In this part, I am going to introduce Mask and ROI-Region of Interest.
To start with, it is necessary to understand image thresholding. Image thresholding is a way to transfer the original gray scale image to a particular one where we modified the pixel value of the original gray picture. In most cases, we may want to get binary one, which means that the value of each pixel will become either 0 or 1. Certainly there are several methods we could use to do so. Here are some common and classic ways applied widely in OpenCV.
Let’s see the example.
As you can see, cv2.THRESH_TRUNC, cv2.THRESH_TOZERO, cv2.THRESH_TOZERO_INV are not binarizing the image, while cv2.THRESH_TOZERO is the most similar one to the original gray image.
The binary methods, cv2.THRESH_BINARY and cv2.THRESH_BINARY_INV are the classic ways in practice, although the thresh value could be customized properly. However, in this example we could see that the grassland in the bottom of the original image is gone by these two methods.
In order to retain the original element, we could alternatively choose the last two methods, which are cv2.THRESH_BINARY + cv2.THRESH_OTSU and cv2.THRESH_BINARY + cv2.THRESH_TRIANGLE. They are comparatively stable and unbiased in this case, and as a matter of fact, cv2.THRESH_BINARY + cv2.THRESH_OTSU is widely applied in text detection due to its good performance of results.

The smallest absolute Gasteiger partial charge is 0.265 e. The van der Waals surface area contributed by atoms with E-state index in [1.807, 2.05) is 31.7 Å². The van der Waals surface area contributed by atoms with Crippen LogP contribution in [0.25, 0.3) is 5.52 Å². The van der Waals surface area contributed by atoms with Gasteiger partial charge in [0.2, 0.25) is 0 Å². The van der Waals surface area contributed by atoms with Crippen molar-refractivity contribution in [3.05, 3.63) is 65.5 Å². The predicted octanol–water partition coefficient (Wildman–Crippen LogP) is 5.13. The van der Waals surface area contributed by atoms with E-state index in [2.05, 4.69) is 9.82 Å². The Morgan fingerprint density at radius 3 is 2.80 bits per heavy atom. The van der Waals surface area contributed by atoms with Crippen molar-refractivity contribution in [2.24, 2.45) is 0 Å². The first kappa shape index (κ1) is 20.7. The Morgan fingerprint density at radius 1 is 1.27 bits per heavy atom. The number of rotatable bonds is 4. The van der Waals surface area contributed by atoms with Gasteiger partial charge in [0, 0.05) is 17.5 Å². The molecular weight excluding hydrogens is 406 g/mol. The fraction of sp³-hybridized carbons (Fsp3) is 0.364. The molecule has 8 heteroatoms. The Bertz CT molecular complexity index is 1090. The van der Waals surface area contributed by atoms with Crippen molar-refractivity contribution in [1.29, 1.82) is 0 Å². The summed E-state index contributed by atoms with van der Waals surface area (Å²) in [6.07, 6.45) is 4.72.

(Notice: you may want to try different thresh values to get different results in your own cases!)
Now let’s see a simple application of image thresholding. Consider that there is a background picture and there is another small image. What if we want to paste that small image into the bigger one and to make it show in the front? Well, it is easy now using some off-the-shelf image modifying software, like Photoshop and so on, but what if we want to solve it by Python?
So, this can be separated into two steps. First, we need to get the mask of the small picture to extract the element we are interested in. Then we get ROI in the large picture, apply the mask to change the pixel values of interest into 0. Look at the source below.
Now we prepared two digital pictures.
Point1: Get the MASK of the element of the small picture.
In this step, we get only the element we want to handle in the picture by splitting the picture into a binary one, 0 for the background that we are not interested, and 1 for the foreground element we are going to extract from.
Point2: Get the ROI in the large picture. And modify the pixel values.
To get the ROI, we need to locate by getting the pixel array of interest. Since we have a mask of 0 and 1, we only check the nonzero area to split the ROI into the first picture below. Now add the original value of the small picture to that of ROI.
Let’s see the result finally! We have the modified image below.
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Stay tuned for the next part, coming next month!